Communication will be easier if leaders recognize their own quirks. Second, spend time with your team and learn to love them. Some people in the church are easy to love. For others, it takes a little more time and spiritual commitment. But all the people in your new place of ministry need to see your leadership as loving.
What are some of the challenges you face when it comes to leading and developing staff?
I love thinking about the future. So much so that it’s tough for me to enjoy the moment. I can get so bogged down in planning for the future that I miss the importance of spontaneous interaction. Developing and leading staff is more than an outline for a successful 10-year plan. Being a good leader involves a willingness to interact with staff and key leaders on a regular basis, even without a formal appointment.
You have a young family, a new church to lead; you are the president of a consulting firm and you are finishing your PhD program – how do you juggle all these important roles?
I keep a disciplined schedule, and I prioritize my time every day. I am intentional about being with my family in the morning because I know my evenings are often full. I also have a great wife who is a huge support. My wife has the same calling that I have. She desires to be a pastor’s wife. If that were not the case, then I would be miserable in my ministry position.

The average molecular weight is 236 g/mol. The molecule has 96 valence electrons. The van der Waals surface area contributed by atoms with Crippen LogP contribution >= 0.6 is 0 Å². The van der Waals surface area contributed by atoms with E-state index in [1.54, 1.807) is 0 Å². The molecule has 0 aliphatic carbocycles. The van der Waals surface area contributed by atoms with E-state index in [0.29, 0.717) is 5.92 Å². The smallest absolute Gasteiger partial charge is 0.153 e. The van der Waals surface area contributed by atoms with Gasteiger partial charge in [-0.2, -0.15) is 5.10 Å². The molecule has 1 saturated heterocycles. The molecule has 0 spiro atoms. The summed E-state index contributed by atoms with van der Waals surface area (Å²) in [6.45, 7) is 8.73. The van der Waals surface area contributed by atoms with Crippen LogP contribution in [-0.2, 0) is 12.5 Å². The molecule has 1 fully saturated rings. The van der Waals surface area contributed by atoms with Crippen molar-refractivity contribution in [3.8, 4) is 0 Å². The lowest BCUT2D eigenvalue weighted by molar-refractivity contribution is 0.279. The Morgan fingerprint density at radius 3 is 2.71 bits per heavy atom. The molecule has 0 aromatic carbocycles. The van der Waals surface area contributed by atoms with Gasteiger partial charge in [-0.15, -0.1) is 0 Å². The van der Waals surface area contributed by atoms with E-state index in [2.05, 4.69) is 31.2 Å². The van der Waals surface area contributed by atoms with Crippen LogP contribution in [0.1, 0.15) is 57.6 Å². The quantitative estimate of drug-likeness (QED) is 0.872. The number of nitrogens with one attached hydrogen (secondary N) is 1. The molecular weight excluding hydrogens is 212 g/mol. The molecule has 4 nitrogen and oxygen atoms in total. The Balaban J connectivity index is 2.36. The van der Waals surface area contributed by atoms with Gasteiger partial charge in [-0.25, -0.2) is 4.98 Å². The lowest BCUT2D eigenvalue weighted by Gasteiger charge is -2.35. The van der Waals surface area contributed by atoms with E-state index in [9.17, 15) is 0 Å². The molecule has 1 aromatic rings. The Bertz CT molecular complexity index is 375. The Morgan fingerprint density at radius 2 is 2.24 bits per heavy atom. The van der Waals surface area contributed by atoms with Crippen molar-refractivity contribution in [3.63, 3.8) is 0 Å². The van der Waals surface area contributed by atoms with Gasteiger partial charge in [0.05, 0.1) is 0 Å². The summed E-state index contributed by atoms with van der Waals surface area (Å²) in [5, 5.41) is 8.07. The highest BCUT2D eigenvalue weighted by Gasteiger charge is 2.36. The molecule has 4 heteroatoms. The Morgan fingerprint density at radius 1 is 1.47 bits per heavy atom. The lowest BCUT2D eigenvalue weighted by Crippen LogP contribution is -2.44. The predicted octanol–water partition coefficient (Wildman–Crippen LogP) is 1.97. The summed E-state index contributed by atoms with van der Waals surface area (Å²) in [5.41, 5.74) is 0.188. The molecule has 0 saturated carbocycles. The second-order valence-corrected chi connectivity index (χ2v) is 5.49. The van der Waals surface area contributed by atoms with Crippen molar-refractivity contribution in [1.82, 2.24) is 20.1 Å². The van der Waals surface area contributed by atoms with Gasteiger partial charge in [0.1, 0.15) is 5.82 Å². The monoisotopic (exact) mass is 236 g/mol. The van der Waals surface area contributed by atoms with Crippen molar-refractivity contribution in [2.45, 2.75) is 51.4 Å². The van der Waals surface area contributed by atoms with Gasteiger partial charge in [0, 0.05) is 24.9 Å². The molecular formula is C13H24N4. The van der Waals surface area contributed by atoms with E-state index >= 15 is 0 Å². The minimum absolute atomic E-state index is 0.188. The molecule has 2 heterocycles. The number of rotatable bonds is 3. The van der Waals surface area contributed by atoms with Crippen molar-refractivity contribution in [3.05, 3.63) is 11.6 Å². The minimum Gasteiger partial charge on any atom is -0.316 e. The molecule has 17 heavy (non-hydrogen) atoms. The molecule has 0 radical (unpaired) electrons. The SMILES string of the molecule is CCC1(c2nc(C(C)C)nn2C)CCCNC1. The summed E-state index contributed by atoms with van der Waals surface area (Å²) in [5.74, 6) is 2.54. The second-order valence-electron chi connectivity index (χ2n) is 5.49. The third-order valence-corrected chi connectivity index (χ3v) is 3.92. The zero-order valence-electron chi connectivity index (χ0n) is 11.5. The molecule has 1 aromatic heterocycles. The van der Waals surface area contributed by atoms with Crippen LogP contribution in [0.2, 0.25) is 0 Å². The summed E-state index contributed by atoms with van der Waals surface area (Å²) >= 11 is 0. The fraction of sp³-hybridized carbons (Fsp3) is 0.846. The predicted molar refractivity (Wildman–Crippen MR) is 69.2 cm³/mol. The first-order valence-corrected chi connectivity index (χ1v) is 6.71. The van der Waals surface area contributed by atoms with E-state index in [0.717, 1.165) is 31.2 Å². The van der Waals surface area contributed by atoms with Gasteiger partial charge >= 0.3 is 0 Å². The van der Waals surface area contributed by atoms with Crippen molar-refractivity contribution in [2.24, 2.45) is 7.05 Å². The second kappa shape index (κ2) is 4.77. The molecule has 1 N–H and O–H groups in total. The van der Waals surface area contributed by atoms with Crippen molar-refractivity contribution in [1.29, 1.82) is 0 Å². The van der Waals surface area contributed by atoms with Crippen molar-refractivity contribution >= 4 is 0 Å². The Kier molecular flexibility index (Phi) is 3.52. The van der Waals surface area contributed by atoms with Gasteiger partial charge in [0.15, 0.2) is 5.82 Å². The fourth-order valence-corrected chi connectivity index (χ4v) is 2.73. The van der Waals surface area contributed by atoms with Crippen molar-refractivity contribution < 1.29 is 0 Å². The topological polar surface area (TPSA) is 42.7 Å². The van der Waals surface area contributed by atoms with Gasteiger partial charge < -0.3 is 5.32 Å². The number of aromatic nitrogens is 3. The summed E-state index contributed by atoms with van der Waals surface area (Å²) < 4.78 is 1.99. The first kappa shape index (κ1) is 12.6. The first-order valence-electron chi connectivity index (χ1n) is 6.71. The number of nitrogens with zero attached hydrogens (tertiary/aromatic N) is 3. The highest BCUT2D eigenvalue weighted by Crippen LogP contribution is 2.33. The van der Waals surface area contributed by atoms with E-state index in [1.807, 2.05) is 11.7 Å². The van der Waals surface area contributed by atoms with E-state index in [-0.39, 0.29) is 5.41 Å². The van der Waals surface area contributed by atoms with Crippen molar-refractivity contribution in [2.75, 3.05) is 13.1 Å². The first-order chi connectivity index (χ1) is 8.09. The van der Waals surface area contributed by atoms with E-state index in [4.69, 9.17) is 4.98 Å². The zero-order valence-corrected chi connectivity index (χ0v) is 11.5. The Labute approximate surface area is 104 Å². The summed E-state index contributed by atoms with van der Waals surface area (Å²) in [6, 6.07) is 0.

What makes you excited about your work as president of Rainer Research, and how does it help you as a church leader?
As a senior pastor, it is entirely too easy to stay in the church bubble. With mission work, programs and Bible studies happening every day, I could easily justify spending all my time with my congregation. Rainer Research enables me to see what the broader church world is doing across the nation. It excites me to see what other denominations are doing. I get great ideas for my own church by learning from other churches. And I stay abreast of cultural changes in my community by getting outside my own church circle.
What do you think are the critical factors that make or break church health and effectiveness?
Effective church leaders live what they lead. If a pastor wants a church to reach outward, then that pastor will lead the outward movement by example. If a pastor wants a church to have a heart for cross-cultural missions, then that pastor should demonstrate a love for people of a different culture. If a church leader wants the congregation to emphasize a particular spiritual discipline (like Scripture memory), then the church leader should be involved with that spiritual discipline. The most effective church leaders will be healthy personally in areas where they want their church to be healthy. As one of my mentors often reminds me, you cannot lead what you do not live.